Recovery following an acute myocardial infarction : impact on the quality of life of patients and their parnters
McDowell, Janis Kathleen (2002) Recovery following an acute myocardial infarction : impact on the quality of life of patients and their parnters. PhD thesis, Queensland University of Technology.
Coronary heart disease (CHD) is a leading cause of morbidity and mortality in the industrialised world, and places a heavy burden on society in terms of personal disability and health care costs. The first signs of CHD often present acutely as a myocardial infarction (AMI), commonly known as a heart attack. Survivors of a heart attack remain vulnerable to poor health-related quality of life (HRQOL), further cardiac events, and increased morbidity due to a progression of CHD. Thus, the implementation of interventions to reduce these risks is an important public health strategy. To date, secondary prevention and rehabilitation efforts post-AMI focus primarily on the patient. However, it is argued that recovery from AMI occurs within a social context, and that risk reduction strategies are likely to be enhanced if interventions take into account the impact of the event on the quality of life of patients and their partners. Evidence from a review of couple relationship literature indicates that a significant proportion of couples experiences poor HRQOL (i.e., physical and emotional wellbeing) when coping with stressful life events, and that interactive aspects of a couple relationship (i.e., dyadic functioning and behaviour) are associated with individual well-being at such a time. Information from studies of couples dealing with recovery from heart attack is sparse, but tends to reflect the findings from the broader literature. Further research is required with post-AMI couples, though, as there are a number of shortcomings associated with the existing evidence. For instance, it is derived from studies conducted with, mostly small, samples of convenience; many different instruments are used to collect the data; and no studies specifically measure HRQOL. Analytically, most evidence is obtained with univariate and bivariate statistics, and data are analysed as groups of patients or partners, as opposed to dyads. Where multivariable analyses are undertaken a number of bivariate relationships are no longer significant after accounting for covariates such as age and gender; and few researchers investigate predictive associations between dyadic functioning/behaviour and HRQOL outcomes. Finally, there is a paucity of information from comparative analyses. Thus, it is not known whether the well-being of post-AMI couples over time is better than, similar to, or worse than, for example, that in the general population. The research program underpinning this thesis, the QUT-AMI Project, comprised two studies designed to address these methodological issues. The first was an observational, cross-sectional, pilot study conducted in 1998 with 26 post-AMI couples. The main investigation was a prospective cohort study of 93 post-AMI couples undertaken in 1999-2000. In both studies the samples comprised a consecutive series of adult males younger than 75 years who had experienced a first AMI, and their female partners. The average couple in both studies was middle-aged, had been married for many years, and both members of the dyad were working at the time of the heart attack. Prospective participants were identified in major clinical centres that admit cardiac patients, and couples were recruited to the project soon after the patient's heart attack. Clinical data were collected in hospital. Further data were collected with self-administered questionnaires during a home visit at 1 month (pilot and main study), and by mailed questionnaire or during a home visit at 6 months(main study) after the heart attack. The pilot study was undertaken to test recruitment and data collection procedures in preparation for the second (main) study, measure couples' HRQOL at 1 month after the event using the SF-36, and qualitatively investigate life issues for couples coping with recovery from AMI. In the main study couples' HRQOL outcomes were measured at 1 and 6 months post-AMI using the SF-36, and examined for changes over that time. The outcomes were also compared with those from matched population norms to estimate the impact of a heart attack on couples' HRQOL during the early and later recovery period. Additionally, the following relationships were investigated to determine the extent to which:* patients' dyadic functioning (e.g. happiness/satisfaction with relationship, measured with the Marital Adjustment Scale) and use of dyadic behaviour (e.g., hiding concerns and negative feelings from the other member of the dyad, measured with the Protective Buffering Scale) at 1 month predicted patients' emotional well-being at 6 months post-AMI;* partners' dyadic functioning and behaviour at 1 month predicted partners' emotional well-being at 6 months post-AMI;* patients' and partners' dyadic functioning at 1 month predicted patients' or partners' emotional well-being at 6 months post-AMI; and* patients' and partners' dyadic behaviour at 1 month predicted patients' or partners' emotional well-being at 6 months post-AMI. Exploratory analyses were also undertaken to determine the effect of dyadic discrepancies in functioning and behaviour, at 1 month after the heart attack, on patients' and partners' emotional well-being at 6 months after the event. Important findings were as follows:* At 1 month after an AMI the HRQOL of couples is impaired. The major impact is on physical well-being for patients, and emotional well-being for their partners.* In general, couples' HRQOL improves between 1 and 6 months after an AMI.* At 6 months after an AMI, the HRQOL of average couples is similar to that of their peers in the normal population.* There are subgroup variations in the quality of life of post-AMI couples, and these are associated with age, clinically poor physical health, and depression.* The combination of patients' and partners' use of dyadic behaviour at 1 month after an AMI explains 7% of the variation in patients' emotional well-being at 6months after the event, after adjustment for patients' concurrent physical wellbeing and prior levels of emotional well-being, as well as duration of couple relationships.* The combination of partners' perceptions of dyadic functioning and use of dyadic behaviour at 1 month after an AMI explains 5% of the variation in partners' emotional well-being at 6 months after the event, after adjustment for partners' concurrent physical well-being and prior levels of emotional well-being, as well as duration of couples' relationships.* Patients have poorer emotional well-being at 6 months after an AMI if partners use dyadic behaviour infrequently at 1 month after the event.* Partners have poorer emotional well-being at 6 months after an AMI if they are not satisfied/unhappy with the functioning of their relationships at 1 month after the event. Adjusted exploratory analyses, undertaken to determine the extent to which dyadic discrepancies in perceptions of functioning or use of protective buffering behaviour, predict emotional well-being, show that patients who are less satisfied/unhappier with functioning than their partners at 1 month after an AMI have poor emotional wellbeing at 6 months after the event; patients who use the behaviour more frequently than their partners at 1 month after an AMI have poor emotional well-being at 6months after the event; and partners who are less satisfied/unhappier with functioning than their patients at 1 month after an AMI have poor emotional well-being at 6months after the event. The evidence from the QUT-AMI Project supports the proposition that the interaction that occurs within a couple relationship, combined with individual characteristics of members of a dyad, influences the extent to which a heart attack impacts on couples' HRQOL. It is argued that it is not enough to merely focus on implementing secondary prevention strategies with post-AMI patients. Given that poor emotional well-being is known to predict adverse cardiac events, and premature mortality due to cardiac disease, it is recommended that a couple-focused intervention designed to meet specific needs should be implemented with at-risk couples as a public health strategy to improve not only the patients' quality of life but also that of his partner. Further research is recommended to determine the extent to which such an intervention improves post-AMI couples' quality of life.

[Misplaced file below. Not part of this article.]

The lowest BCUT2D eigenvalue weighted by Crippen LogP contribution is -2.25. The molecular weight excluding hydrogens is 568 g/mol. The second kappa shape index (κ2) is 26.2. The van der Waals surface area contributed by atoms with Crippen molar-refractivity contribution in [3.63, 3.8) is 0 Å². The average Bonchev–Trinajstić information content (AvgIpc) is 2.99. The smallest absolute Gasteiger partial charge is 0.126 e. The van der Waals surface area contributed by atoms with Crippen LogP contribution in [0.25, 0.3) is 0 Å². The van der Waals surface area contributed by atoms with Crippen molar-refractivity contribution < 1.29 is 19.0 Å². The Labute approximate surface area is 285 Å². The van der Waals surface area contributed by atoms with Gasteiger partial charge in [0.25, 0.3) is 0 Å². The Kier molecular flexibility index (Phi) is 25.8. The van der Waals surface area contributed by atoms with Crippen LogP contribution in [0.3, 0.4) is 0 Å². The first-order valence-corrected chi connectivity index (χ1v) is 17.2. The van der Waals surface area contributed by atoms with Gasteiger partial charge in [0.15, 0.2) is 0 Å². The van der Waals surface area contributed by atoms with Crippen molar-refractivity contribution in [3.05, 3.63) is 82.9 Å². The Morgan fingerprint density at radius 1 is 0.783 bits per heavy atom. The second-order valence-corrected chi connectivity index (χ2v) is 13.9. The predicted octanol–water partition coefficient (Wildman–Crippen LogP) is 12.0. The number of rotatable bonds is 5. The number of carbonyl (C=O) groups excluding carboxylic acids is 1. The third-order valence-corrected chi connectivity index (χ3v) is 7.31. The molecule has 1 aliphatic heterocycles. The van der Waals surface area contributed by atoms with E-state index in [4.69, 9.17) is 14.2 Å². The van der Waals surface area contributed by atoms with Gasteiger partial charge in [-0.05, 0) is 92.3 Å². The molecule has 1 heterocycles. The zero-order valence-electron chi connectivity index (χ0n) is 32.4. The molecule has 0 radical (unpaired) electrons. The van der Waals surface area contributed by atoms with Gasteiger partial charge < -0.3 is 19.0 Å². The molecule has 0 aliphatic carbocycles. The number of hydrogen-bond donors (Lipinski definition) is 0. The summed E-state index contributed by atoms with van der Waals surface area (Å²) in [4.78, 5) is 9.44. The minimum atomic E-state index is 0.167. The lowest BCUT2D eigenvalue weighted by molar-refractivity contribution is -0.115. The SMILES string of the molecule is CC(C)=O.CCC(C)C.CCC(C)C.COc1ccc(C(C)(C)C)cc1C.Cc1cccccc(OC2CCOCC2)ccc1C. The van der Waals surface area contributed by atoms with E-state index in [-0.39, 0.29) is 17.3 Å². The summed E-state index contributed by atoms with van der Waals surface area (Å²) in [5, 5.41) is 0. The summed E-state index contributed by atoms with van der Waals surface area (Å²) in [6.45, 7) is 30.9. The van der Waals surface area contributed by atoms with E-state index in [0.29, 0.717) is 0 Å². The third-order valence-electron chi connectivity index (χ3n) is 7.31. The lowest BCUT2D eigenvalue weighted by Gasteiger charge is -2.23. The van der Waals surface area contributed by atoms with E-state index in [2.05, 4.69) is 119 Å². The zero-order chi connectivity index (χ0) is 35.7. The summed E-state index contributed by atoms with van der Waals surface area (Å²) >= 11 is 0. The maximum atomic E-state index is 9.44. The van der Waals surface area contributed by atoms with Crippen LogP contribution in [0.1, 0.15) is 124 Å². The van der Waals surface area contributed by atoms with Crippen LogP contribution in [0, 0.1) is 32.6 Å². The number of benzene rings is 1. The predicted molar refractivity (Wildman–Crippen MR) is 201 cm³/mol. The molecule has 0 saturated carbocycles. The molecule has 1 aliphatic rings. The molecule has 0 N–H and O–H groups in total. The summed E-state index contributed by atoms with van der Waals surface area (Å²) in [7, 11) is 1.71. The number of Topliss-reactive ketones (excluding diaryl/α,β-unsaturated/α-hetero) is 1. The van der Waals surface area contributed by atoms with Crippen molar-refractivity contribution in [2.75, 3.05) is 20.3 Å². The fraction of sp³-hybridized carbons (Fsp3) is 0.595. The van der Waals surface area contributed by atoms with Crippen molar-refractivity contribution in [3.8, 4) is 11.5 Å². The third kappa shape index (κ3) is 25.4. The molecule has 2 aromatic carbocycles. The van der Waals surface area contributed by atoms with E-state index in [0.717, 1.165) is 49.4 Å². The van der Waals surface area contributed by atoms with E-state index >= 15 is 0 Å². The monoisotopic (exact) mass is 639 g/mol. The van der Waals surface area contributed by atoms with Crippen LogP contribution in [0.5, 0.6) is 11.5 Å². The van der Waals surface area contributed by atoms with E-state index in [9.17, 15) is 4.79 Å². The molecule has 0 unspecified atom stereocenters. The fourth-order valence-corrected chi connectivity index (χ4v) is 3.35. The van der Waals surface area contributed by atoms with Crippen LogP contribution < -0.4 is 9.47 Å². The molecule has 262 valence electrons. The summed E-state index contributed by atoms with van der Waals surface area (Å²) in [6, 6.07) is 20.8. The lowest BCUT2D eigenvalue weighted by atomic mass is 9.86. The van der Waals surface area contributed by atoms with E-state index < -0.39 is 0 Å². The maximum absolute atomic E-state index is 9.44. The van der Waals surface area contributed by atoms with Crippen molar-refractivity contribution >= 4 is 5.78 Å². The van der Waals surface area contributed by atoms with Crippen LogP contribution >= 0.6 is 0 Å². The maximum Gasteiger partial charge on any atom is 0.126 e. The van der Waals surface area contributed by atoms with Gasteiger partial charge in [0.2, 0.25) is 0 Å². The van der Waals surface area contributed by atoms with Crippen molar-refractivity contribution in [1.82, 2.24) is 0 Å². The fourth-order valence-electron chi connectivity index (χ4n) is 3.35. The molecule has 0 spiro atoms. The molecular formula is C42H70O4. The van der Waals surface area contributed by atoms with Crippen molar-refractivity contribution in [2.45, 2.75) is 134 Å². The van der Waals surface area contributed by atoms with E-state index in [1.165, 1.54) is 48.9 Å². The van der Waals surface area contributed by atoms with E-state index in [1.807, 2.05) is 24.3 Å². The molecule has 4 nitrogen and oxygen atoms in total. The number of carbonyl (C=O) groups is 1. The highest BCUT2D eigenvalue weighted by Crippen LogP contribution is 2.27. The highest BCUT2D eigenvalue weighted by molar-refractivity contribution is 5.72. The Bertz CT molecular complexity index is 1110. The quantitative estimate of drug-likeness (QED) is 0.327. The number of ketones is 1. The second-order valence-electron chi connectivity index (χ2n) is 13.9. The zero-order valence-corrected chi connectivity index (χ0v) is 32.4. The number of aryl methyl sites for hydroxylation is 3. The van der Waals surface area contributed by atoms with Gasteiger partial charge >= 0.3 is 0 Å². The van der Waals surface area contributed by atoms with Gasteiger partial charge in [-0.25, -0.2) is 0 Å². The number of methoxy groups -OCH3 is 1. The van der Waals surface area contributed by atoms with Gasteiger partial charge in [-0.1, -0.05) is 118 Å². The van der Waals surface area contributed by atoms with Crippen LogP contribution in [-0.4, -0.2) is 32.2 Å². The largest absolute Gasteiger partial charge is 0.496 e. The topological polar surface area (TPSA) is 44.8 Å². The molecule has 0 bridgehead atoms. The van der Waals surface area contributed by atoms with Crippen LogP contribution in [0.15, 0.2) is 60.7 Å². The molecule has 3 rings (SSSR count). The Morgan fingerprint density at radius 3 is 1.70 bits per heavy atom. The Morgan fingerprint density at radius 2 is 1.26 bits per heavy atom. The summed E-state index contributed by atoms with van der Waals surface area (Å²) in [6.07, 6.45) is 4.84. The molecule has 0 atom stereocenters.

Citation countsare sourced monthly fromand citation databases.
These databases contain citations from different subsets of available publications and different time periods and thus the citation count from each is usually different. Some works are not in either database and no count is displayed. Scopus includes citations from articles published in 1996 onwards, and Web of Science® generally from 1980 onwards.
Citations counts from theindexing service can be viewed at the linked Google Scholar™ search.
Full-text downloadsdisplays the total number of times this work’s files (e.g., a PDF) have been downloaded from QUT ePrints as well as the number of downloads in the previous 365 days. The count includes downloads for all files if a work has more than one.
|Item Type:||QUT Thesis (PhD)|
|Supervisor:||Oldenburg, Brian& Edwards, Helen|
|Keywords:||Acute myocardial infarction, AMI, coronary heart disease, couple, couple relationships, dyad, dyadic behaviour, dyadic functioning, health-related quality of life, heart attack, prospective cohort study, protective buffering, quality of life, secondary prevention, SF-36.|
|Divisions:||Current > QUT Faculties and Divisions > Faculty of Health|
Current > Schools > School of Public Health & Social Work
|Department:||Faculty of Health|
|Institution:||Queensland University of Technology|
|Copyright Owner:||Copyright Janis Kathleen McDowell|
|Deposited On:||03 Dec 2008 13:49|
|Last Modified:||29 Oct 2011 05:39|
Repository Staff Only: item control page